2. Can you run both Linux as well as Windows 7 whenever you want one or the other?

3. Are there any particular reasons why Linux would be better then Windows 7?

 

I'm not an enormous fan of Microsoft products, but then again I still use Windows XP... *cries* Basically, after thinking, is Linux going to be any better then Windows 7? I knew I would like it over Windows XP but I'm just curious =P

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Well either way...the fact that someone could get almost twice the performance for a third of the price is amazing' date=' and I think it's sad that Apple and Dell and other big companies get away with confusing the world.

 

I have a few questions about the OS and how it works...

 

1. Is Linux particularly better then Windows 7, and if so, how?

2. Can you run both Linux as well as Windows 7 whenever you want one or the other?

3. Are there any particular reasons why Linux would be better then Windows 7?

 

I'm not an enormous fan of Microsoft products, but then again I still use Windows XP... *cries* Basically, after thinking, is Linux going to be any better then Windows 7? I knew I would like it over Windows XP but I'm just curious =P[/color']

 

IMO Windows 7 is better.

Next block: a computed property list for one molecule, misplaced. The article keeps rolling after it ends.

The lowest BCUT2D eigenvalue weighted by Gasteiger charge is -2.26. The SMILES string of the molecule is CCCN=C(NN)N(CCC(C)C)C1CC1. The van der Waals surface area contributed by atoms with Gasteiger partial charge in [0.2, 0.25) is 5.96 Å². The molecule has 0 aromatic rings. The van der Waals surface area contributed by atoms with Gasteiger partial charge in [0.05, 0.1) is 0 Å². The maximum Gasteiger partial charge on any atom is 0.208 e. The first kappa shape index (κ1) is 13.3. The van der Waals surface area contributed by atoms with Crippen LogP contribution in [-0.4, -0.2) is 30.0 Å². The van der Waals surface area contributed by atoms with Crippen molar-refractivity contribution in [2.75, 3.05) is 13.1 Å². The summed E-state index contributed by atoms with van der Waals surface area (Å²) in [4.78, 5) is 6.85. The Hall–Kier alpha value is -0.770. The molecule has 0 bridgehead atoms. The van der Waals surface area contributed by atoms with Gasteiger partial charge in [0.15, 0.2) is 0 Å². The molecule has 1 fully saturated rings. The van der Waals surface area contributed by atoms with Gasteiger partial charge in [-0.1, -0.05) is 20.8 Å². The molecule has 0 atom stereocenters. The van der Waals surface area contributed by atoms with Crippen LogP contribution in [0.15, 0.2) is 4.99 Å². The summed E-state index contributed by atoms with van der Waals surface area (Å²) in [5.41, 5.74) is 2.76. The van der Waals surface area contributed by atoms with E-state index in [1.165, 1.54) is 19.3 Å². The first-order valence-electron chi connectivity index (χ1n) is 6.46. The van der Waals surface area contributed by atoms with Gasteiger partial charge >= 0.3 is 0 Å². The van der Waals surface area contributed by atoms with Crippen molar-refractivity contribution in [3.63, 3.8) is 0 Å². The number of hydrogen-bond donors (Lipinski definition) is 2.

The only thing I really like linux for is running servers. However I know fletch wont agree with me on that :P

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Windows 7 is quite nice, but to answer your questions from a Linux administrator's standpoint..

 

1. It depends on what you're doing. For a server, oh yes. I don't know why you would run a server on Windows to begin with... For a home system, it really depends on what you're doing.

I see Linux as being good for two groups of people: People that want control over every little aspect of their computer, and people that know almost nothing about computers or want it for very simple tasks like checking email. For everything else, Windows is just easier... like for getting games and a lot of software to work with minimal effort. Linux can pretty much be as difficult or as easy as you want it, the customisation is literally endless. Don't like the user interface? Download a different one!

In that regard though, iTunes, which I find to be horrid software, is well... if you can get it to run on Linux, you deserve an award.

 

2. Yes. You have one of two options. You can dual-boot your computer, where when you turn the computer on it will ask you what operating system you want to load into. Or, what I would recommend, is you can run Windows 7 on the native hardware and run Linux in a virtual machine. That way, you can switch between them at will.

 

3. As stated above: Its fast, its secure, its customisable. But, for running Office, art software, anything beyond java games, you really need Windows.

 

I would say Linux is an absolute must for servers. I actually prefer Windows for a workstation. I run my netbook on Linux because I don't use it for anything and I just want it to work.

 

Windows 7 is a HUGE improvement on XP though. Give it a chance.